A passing chord acts as a transition that sits “in-between” the primary chords of a progression. Typically, a passing chord is not in the same key as the song. As a result, it creates a dissonant sound that needs to resolve to a chord harmonically related to the song’s key.

The most common passing chord is the diminished seventh. Try adding a diminished chord in the middle section of your chord sequence. Then resolve it to a major or minor chord one half-step higher. This technique adds tension and intrigue to a chord progression while remaining melodic.

For example, try replacing the V chord in a standard chord progression with a Dim7 or m7b5 chord. If you have a common I – V – vi- IV chord progression, the diminished chord will play second.

However, diminished chords are not limited to replacing the V chord. You can use them anywhere within a chord progression. But, because diminished chords sound unstable, they rarely play on the first or last bar. You won’t find a sequence of diminished chords in a progression, either. They typically occur once for a beat or two within a chord progression. They’re passing chords, so they pass by quickly.

Where to Use Diminished Chords

To figure out where to use a passing diminished chord, find two chords a whole step apart. Next, build a diminished chord on the note between them. Lastly, put the passing chord between the two chords a whole step apart.

For example, let’s use the progression C – Am – F – G. The F major and G major chords are a whole step apart. The note between them is F#. Build a F#dim chord and put it between the F and G major chords. The new progression is C – Am – F – F#dim – G.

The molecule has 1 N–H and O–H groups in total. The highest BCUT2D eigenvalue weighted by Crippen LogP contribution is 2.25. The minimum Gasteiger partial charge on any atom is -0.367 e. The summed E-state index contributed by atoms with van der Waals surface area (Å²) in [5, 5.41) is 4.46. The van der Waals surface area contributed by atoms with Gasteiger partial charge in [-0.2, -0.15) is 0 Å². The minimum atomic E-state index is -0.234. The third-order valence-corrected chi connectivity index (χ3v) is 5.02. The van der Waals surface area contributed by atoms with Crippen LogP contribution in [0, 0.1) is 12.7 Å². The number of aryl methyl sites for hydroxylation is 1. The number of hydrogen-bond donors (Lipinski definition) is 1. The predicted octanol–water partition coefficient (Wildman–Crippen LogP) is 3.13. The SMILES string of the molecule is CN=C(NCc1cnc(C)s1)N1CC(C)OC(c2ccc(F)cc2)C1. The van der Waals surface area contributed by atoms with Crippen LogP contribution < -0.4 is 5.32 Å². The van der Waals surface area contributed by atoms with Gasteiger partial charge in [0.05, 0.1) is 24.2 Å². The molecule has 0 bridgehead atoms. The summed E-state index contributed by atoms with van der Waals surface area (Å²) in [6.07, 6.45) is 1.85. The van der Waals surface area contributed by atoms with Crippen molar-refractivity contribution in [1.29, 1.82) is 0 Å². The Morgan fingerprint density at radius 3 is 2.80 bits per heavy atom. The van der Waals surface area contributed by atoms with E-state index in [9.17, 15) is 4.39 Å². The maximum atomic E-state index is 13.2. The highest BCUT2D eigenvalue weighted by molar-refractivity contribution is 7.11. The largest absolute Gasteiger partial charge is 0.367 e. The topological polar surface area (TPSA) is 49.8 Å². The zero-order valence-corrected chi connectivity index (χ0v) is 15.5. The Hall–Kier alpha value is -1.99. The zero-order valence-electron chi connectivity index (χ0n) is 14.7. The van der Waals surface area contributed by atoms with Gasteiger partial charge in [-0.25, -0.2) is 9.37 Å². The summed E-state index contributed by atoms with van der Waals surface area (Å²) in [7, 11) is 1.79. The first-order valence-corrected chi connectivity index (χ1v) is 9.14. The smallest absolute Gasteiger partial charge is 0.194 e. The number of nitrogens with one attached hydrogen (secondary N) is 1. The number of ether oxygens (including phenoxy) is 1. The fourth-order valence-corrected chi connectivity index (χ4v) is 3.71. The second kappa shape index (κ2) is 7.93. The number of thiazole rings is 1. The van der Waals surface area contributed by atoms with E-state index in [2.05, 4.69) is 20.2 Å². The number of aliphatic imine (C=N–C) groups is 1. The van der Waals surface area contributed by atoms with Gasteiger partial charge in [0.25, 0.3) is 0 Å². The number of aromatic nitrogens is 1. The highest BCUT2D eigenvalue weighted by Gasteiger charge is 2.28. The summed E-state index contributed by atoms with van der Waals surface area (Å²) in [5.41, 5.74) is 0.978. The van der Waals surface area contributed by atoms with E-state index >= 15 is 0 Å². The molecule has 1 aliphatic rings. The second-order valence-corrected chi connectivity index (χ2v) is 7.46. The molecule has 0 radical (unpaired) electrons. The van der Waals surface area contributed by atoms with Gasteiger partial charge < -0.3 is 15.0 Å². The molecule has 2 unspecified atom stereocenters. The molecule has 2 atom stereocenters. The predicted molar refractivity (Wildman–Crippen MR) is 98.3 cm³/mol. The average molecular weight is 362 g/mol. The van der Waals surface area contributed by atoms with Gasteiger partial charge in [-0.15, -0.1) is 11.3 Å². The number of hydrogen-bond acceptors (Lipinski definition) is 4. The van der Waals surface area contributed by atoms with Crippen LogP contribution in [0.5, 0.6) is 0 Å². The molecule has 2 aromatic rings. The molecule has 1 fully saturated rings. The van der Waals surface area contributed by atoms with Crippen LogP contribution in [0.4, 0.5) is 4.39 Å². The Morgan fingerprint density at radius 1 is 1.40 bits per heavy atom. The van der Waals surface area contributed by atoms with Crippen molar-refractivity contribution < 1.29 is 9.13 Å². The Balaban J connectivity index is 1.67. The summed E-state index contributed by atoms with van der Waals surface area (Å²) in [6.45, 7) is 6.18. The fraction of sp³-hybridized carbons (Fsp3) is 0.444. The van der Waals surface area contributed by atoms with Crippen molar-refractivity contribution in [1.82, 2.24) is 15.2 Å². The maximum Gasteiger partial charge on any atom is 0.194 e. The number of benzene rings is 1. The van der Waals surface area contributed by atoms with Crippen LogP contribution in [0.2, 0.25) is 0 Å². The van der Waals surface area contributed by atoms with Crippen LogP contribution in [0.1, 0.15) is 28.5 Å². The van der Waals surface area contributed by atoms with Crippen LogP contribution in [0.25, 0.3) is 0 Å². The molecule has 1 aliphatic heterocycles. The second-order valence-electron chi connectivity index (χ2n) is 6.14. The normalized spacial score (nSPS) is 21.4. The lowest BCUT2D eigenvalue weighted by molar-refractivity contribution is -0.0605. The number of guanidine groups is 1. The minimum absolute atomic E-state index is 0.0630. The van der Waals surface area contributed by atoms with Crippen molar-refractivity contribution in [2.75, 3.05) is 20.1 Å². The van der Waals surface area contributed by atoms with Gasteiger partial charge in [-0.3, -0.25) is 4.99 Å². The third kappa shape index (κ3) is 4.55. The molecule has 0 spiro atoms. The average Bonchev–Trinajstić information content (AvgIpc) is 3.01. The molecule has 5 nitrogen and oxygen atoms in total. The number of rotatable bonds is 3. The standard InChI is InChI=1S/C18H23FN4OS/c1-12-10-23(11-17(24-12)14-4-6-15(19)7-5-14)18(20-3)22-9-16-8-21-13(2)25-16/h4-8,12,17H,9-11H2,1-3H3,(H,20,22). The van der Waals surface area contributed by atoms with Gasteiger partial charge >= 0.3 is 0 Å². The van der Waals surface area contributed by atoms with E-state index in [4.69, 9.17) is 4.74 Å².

Diminished Chord Chart 

You can play the diminished chord in all twelve keys. In major scales, a diminished triad occurs only on the 7th scale degree. Whereas in minor scales, a diminished triad occurs on the 2nd scale degree.

Below is a list of all twelve diminished triads for each key:

C dim = C – Eb – Gb
C# dim = C# – E – G
Db dim = Db – E – G
D dim = D – F – Ab
Eb dim = Eb – Gb – A
E dim = E – G – Bb
F dim = F – Ab – B
F# dim = F# – A – C
Gb dim = Gb – A – C
G dim = G – Bb – Db
Ab dim = Ab – B – D
A dim = A – C – Eb
Bb dim = Bb – Db – E
B dim = B – D – F

Example of Diminished Chord Progressions

There are several ways to resolve a diminished chord to either a major chord or minor chord. Leading a song into the vi chord is one common use of diminished chords in popular music. The vi chord builds on the 6th scale degree of the key.

The song below uses a diminished triad in a major key following a V – vi – IV – I progression.

“Stay With Me” by Sam Smith

Sam Smith’s 2014 hit “Stay With Me” uses the G#dim chord in all three choruses and the bridge. Here is one of those rare examples where the progression starts on a diminished chord. 

Listen to the chord quality of G#dim and how it leads into the last chorus repetition. It changes the emotional feel and sets up the final “stay with me” lyric at the end of the chorus. You’ll also notice how quickly the chord plays compared to the other chords. Can you hear the subtle differences?


Won’t you stay with me?

Am – F – C

Cause you’re all I need

Am – F – C

This ain’t love it’s clear to see

G – Am – F – C

But darling, stay with me

G#dim – Am – F – C

The bridge follows the same chord progression but with different lyrics. It sets up the final chorus.


Oh oh oh ohhh oh ohhh oh ohhh

Am – F – C

Oh oh oh ohhh oh ohhh oh ohhh

Am – F – C

Oh oh oh ohhh oh ohhh oh ohhh

G#dim – Am – F – C

Oh oh oh ohhh oh ohhh oh ohhh

G#dim – Am – F – C


Music theory tools like diminished chords expand the sounds you have available in your chord progressions. Using them in your songwriting will improve your overall sound and make your music more interesting.